And he was wide-eyed with astonishment. He had just received the news himself by the field wire. He knew we had no means of getting information over the wire. No messengers could have traveled the intervening distance on foot. Then how had we learned it. We did not inform him, and I guess he is puzzling about it yet.

Such is one phase of the trouble of traveling in Korea in wartime. Another, for instance, is the finding of accommodation at night, and the farther we win north the greater it becomes. The villages are nearly deserted, the few remaining inhabitants frightened out of the little wits they ever happened to possess. Scouting Cossacks have passed through, taking what they needed. The Japanese have passed through. And we arrive, a totally different and remarkably wonderful breed of which the very worst is to be expected.

Last night at Poval is a fair example. We rode in with our ten riding and pack horses. Dunn (who has hitherto figured as Jones), and myself, with our followers, making ten persons. There were ten houses in Poval, but not room for a single horse, we were told.

Ten li more we would find a horse stable. “Ten li more” is a red flag to Dunn, and at once turns him into an angry bull —a very angry bull. His charge is directed against the nearest entrance to a walled enclosure, and in a trice he is inside in the midst of a stable the existence of which seems to have never been known to the inhabitants. But there is no horse food.

“Paw-ree isso!” we shout.

“Paw-ree oopso!” they reply.

“Paw-ree auso!” we rejoin.

The which dialogue is as follows:

“Have you any barley?”

“We have no barley.”

“Get barley quickly.”

It is a dialogue which we have conducted so often that we can now say it backward in our sleep or begin at the middle and repeat both ways at once.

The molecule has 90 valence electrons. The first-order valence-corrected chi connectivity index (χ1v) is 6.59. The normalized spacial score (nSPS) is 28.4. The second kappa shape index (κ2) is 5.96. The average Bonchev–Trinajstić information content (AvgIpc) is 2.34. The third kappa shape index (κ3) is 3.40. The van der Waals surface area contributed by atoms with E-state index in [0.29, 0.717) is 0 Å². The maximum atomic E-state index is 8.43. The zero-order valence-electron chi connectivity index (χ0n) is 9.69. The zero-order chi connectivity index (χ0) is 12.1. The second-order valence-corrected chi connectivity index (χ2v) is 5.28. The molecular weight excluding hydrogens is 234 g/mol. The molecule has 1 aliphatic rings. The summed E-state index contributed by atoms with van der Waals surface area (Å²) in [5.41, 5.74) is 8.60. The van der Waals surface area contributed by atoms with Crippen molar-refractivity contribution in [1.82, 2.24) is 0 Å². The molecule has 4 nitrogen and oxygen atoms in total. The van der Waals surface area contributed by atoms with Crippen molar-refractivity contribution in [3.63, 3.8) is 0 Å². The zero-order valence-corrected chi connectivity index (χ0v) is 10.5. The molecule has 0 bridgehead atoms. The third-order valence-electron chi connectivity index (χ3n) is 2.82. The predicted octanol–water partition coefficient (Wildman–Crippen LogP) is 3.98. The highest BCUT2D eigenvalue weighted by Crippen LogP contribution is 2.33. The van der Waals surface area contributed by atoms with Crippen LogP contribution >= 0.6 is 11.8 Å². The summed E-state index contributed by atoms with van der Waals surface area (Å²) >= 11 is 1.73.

Leaving Dunn to extract twenty-five pounds of barley from the baggy trousers worn by the nearest man, I start off with Manyoungi, my Korean factotum, in search of sleeping quarters. By this time the inhabitants arc shouting “Ten li more,” in every mood and tense. Doors have to be brushed open, owners thrust aside, and interiors inspected. Withered, naked-breasted beldames shriek curses at us. Men, old and young, do everything except fight, and a multitude of dogs begin barking and growling at us.

“Son of a toad,” is the most frequent appellation I receive, and to the Koreans it is a pretty bad one, for they are ancestor-worshippers and it smirches my ancestors.

Pandemonium reigns. Interpreters are in search of houses themselves. The uproar is deafening, the chin-chin endless. Every mapu has a dozen quarrels on his hands, while the villagers are desperate. When we have hit upon the houses of our choice the packs are carried in. The cooks take possession of the kitchens.

And then, presto, all is changed. The villagers learn that we pay for what we get. Barley and beans appear, enough for a cavalry regiment. Brush wood and charcoal arrive.

hickens and eggs are resurrected from all manner of hiding places. And the villagers, amiable and smiling, surround us, anxious to do small sendees and content in return to satisfy their curiosity by staring at us. In the morning they are loath to have us depart, and are left somewhat richer by having known us.